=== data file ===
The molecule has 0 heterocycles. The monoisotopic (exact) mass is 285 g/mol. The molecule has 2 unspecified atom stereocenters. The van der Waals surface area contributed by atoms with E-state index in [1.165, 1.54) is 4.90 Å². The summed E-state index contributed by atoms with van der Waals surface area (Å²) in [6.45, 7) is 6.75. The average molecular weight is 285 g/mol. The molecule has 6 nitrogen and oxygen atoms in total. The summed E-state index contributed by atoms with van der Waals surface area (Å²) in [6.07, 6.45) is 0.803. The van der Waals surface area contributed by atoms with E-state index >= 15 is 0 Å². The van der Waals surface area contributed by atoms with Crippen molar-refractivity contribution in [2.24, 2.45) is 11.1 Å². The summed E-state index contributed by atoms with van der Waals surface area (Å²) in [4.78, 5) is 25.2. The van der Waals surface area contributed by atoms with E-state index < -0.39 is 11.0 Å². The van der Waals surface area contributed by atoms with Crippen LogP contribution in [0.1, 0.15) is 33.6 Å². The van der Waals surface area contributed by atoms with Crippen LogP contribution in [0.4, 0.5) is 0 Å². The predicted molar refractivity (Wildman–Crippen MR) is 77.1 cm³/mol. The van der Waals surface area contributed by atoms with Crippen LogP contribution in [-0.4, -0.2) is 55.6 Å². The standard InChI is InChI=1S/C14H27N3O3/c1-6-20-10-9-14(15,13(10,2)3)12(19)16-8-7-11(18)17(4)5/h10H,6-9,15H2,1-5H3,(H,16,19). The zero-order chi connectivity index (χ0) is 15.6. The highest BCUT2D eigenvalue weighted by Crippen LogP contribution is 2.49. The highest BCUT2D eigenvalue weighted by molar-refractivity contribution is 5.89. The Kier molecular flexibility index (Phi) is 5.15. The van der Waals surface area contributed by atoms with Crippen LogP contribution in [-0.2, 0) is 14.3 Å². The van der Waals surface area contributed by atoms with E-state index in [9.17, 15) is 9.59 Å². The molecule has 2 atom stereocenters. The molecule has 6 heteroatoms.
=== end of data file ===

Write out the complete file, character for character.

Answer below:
The molecule has 0 heterocycles. The monoisotopic (exact) mass is 285 g/mol. The molecule has 2 unspecified atom stereocenters. The van der Waals surface area contributed by atoms with E-state index in [1.165, 1.54) is 4.90 Å². The summed E-state index contributed by atoms with van der Waals surface area (Å²) in [6.45, 7) is 6.75. The average molecular weight is 285 g/mol. The molecule has 6 nitrogen and oxygen atoms in total. The summed E-state index contributed by atoms with van der Waals surface area (Å²) in [6.07, 6.45) is 0.803. The van der Waals surface area contributed by atoms with E-state index >= 15 is 0 Å². The van der Waals surface area contributed by atoms with Crippen molar-refractivity contribution in [2.24, 2.45) is 11.1 Å². The summed E-state index contributed by atoms with van der Waals surface area (Å²) in [4.78, 5) is 25.2. The van der Waals surface area contributed by atoms with E-state index < -0.39 is 11.0 Å². The van der Waals surface area contributed by atoms with Crippen LogP contribution in [0.1, 0.15) is 33.6 Å². The van der Waals surface area contributed by atoms with Crippen LogP contribution in [0.4, 0.5) is 0 Å². The predicted molar refractivity (Wildman–Crippen MR) is 77.1 cm³/mol. The van der Waals surface area contributed by atoms with Crippen LogP contribution in [-0.4, -0.2) is 55.6 Å². The standard InChI is InChI=1S/C14H27N3O3/c1-6-20-10-9-14(15,13(10,2)3)12(19)16-8-7-11(18)17(4)5/h10H,6-9,15H2,1-5H3,(H,16,19). The zero-order chi connectivity index (χ0) is 15.6. The highest BCUT2D eigenvalue weighted by Crippen LogP contribution is 2.49. The highest BCUT2D eigenvalue weighted by molar-refractivity contribution is 5.89. The Kier molecular flexibility index (Phi) is 5.15. The van der Waals surface area contributed by atoms with Crippen LogP contribution in [-0.2, 0) is 14.3 Å². The van der Waals surface area contributed by atoms with E-state index in [9.17, 15) is 9.59 Å². The molecule has 2 atom stereocenters. The molecule has 6 heteroatoms.